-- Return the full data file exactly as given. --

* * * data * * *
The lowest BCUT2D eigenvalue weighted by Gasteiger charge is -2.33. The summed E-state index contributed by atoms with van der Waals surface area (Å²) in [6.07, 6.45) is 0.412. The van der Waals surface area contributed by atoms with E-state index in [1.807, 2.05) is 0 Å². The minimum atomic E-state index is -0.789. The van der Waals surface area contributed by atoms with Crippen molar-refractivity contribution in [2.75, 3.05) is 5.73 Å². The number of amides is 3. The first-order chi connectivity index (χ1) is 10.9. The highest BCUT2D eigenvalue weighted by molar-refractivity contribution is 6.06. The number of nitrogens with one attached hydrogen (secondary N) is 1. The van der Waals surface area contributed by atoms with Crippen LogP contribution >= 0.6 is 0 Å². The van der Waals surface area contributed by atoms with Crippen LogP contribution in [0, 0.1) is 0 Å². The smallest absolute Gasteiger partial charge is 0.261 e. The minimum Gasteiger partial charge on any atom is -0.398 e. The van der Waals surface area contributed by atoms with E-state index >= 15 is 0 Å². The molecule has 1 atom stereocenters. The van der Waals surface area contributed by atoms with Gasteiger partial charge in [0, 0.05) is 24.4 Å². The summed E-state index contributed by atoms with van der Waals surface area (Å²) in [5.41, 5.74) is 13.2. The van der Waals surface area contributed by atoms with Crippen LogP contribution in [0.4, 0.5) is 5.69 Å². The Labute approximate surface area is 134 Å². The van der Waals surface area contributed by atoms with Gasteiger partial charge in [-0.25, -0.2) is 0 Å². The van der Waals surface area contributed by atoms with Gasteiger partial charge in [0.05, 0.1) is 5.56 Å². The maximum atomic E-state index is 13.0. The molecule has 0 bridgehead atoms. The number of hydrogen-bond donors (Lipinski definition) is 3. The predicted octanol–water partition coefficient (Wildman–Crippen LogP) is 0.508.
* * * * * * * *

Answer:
The lowest BCUT2D eigenvalue weighted by Gasteiger charge is -2.33. The summed E-state index contributed by atoms with van der Waals surface area (Å²) in [6.07, 6.45) is 0.412. The van der Waals surface area contributed by atoms with E-state index in [1.807, 2.05) is 0 Å². The minimum atomic E-state index is -0.789. The van der Waals surface area contributed by atoms with Crippen molar-refractivity contribution in [2.75, 3.05) is 5.73 Å². The number of amides is 3. The first-order chi connectivity index (χ1) is 10.9. The highest BCUT2D eigenvalue weighted by molar-refractivity contribution is 6.06. The number of nitrogens with one attached hydrogen (secondary N) is 1. The van der Waals surface area contributed by atoms with Crippen LogP contribution >= 0.6 is 0 Å². The van der Waals surface area contributed by atoms with Crippen LogP contribution in [0, 0.1) is 0 Å². The smallest absolute Gasteiger partial charge is 0.261 e. The minimum Gasteiger partial charge on any atom is -0.398 e. The van der Waals surface area contributed by atoms with E-state index >= 15 is 0 Å². The molecule has 1 atom stereocenters. The van der Waals surface area contributed by atoms with Gasteiger partial charge in [0, 0.05) is 24.4 Å². The summed E-state index contributed by atoms with van der Waals surface area (Å²) in [5.41, 5.74) is 13.2. The van der Waals surface area contributed by atoms with Crippen LogP contribution in [0.4, 0.5) is 5.69 Å². The Labute approximate surface area is 134 Å². The van der Waals surface area contributed by atoms with Gasteiger partial charge in [-0.25, -0.2) is 0 Å². The van der Waals surface area contributed by atoms with Gasteiger partial charge in [0.05, 0.1) is 5.56 Å². The maximum atomic E-state index is 13.0. The molecule has 0 bridgehead atoms. The number of hydrogen-bond donors (Lipinski definition) is 3. The predicted octanol–water partition coefficient (Wildman–Crippen LogP) is 0.508.